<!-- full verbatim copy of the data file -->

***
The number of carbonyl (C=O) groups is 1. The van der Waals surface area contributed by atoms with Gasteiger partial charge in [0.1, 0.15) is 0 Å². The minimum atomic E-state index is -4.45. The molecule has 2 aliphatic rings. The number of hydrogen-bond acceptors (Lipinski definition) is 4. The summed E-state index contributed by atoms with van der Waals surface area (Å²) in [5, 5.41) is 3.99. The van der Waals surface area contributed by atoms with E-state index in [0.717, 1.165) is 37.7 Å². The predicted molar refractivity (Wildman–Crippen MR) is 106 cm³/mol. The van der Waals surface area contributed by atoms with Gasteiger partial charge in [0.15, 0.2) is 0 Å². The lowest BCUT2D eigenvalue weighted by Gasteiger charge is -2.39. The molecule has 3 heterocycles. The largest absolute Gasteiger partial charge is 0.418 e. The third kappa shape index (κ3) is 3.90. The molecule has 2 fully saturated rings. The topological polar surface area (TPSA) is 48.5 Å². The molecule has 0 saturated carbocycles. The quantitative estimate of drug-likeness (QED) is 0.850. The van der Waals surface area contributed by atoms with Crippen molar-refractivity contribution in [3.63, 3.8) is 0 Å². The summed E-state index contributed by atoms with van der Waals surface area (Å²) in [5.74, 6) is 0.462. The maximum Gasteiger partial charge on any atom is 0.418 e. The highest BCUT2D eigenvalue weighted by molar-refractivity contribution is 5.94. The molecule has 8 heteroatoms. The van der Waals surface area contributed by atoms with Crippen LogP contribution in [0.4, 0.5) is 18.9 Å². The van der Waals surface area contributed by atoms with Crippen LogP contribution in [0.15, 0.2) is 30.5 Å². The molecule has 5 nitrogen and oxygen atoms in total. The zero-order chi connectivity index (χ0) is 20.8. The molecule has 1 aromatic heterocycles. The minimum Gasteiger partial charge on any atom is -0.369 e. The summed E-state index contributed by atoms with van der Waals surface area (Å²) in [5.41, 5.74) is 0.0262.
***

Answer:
The number of carbonyl (C=O) groups is 1. The van der Waals surface area contributed by atoms with Gasteiger partial charge in [0.1, 0.15) is 0 Å². The minimum atomic E-state index is -4.45. The molecule has 2 aliphatic rings. The number of hydrogen-bond acceptors (Lipinski definition) is 4. The summed E-state index contributed by atoms with van der Waals surface area (Å²) in [5, 5.41) is 3.99. The van der Waals surface area contributed by atoms with E-state index in [0.717, 1.165) is 37.7 Å². The predicted molar refractivity (Wildman–Crippen MR) is 106 cm³/mol. The van der Waals surface area contributed by atoms with Gasteiger partial charge in [0.15, 0.2) is 0 Å². The lowest BCUT2D eigenvalue weighted by Gasteiger charge is -2.39. The molecule has 3 heterocycles. The largest absolute Gasteiger partial charge is 0.418 e. The third kappa shape index (κ3) is 3.90. The molecule has 2 fully saturated rings. The topological polar surface area (TPSA) is 48.5 Å². The molecule has 0 saturated carbocycles. The quantitative estimate of drug-likeness (QED) is 0.850. The van der Waals surface area contributed by atoms with Crippen molar-refractivity contribution in [3.63, 3.8) is 0 Å². The summed E-state index contributed by atoms with van der Waals surface area (Å²) in [5.74, 6) is 0.462. The maximum Gasteiger partial charge on any atom is 0.418 e. The highest BCUT2D eigenvalue weighted by molar-refractivity contribution is 5.94. The molecule has 8 heteroatoms. The van der Waals surface area contributed by atoms with Crippen LogP contribution in [0.4, 0.5) is 18.9 Å². The van der Waals surface area contributed by atoms with Crippen LogP contribution in [0.15, 0.2) is 30.5 Å². The molecule has 5 nitrogen and oxygen atoms in total. The zero-order chi connectivity index (χ0) is 20.8. The molecule has 1 aromatic heterocycles. The minimum Gasteiger partial charge on any atom is -0.369 e. The summed E-state index contributed by atoms with van der Waals surface area (Å²) in [5.41, 5.74) is 0.0262.